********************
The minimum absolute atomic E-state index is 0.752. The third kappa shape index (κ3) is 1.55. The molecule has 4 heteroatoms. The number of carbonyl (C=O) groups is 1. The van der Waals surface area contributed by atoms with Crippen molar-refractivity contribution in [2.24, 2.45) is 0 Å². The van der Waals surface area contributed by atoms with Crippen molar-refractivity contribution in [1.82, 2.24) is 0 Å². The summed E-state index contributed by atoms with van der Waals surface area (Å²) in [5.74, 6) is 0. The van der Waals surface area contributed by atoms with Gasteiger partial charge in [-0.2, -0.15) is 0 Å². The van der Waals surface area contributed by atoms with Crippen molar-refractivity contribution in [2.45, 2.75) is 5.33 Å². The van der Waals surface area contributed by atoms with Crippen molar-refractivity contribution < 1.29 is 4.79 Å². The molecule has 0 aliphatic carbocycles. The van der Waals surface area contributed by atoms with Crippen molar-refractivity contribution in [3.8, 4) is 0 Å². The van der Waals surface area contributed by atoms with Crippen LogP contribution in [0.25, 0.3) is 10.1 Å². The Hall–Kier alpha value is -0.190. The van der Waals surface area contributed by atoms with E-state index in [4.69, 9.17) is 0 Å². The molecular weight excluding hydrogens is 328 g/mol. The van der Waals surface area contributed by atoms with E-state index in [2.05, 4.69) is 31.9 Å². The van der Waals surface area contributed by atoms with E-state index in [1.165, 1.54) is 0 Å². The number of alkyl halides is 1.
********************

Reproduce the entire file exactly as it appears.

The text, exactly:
The minimum absolute atomic E-state index is 0.752. The third kappa shape index (κ3) is 1.55. The molecule has 4 heteroatoms. The number of carbonyl (C=O) groups is 1. The van der Waals surface area contributed by atoms with Crippen molar-refractivity contribution in [2.24, 2.45) is 0 Å². The van der Waals surface area contributed by atoms with Crippen molar-refractivity contribution in [1.82, 2.24) is 0 Å². The summed E-state index contributed by atoms with van der Waals surface area (Å²) in [5.74, 6) is 0. The van der Waals surface area contributed by atoms with Gasteiger partial charge in [-0.2, -0.15) is 0 Å². The van der Waals surface area contributed by atoms with Crippen molar-refractivity contribution in [2.45, 2.75) is 5.33 Å². The van der Waals surface area contributed by atoms with Crippen molar-refractivity contribution < 1.29 is 4.79 Å². The molecule has 0 aliphatic carbocycles. The van der Waals surface area contributed by atoms with Crippen molar-refractivity contribution in [3.8, 4) is 0 Å². The van der Waals surface area contributed by atoms with Crippen LogP contribution in [0.25, 0.3) is 10.1 Å². The Hall–Kier alpha value is -0.190. The van der Waals surface area contributed by atoms with E-state index in [4.69, 9.17) is 0 Å². The molecular weight excluding hydrogens is 328 g/mol. The van der Waals surface area contributed by atoms with E-state index in [2.05, 4.69) is 31.9 Å². The van der Waals surface area contributed by atoms with E-state index in [1.165, 1.54) is 0 Å². The number of alkyl halides is 1.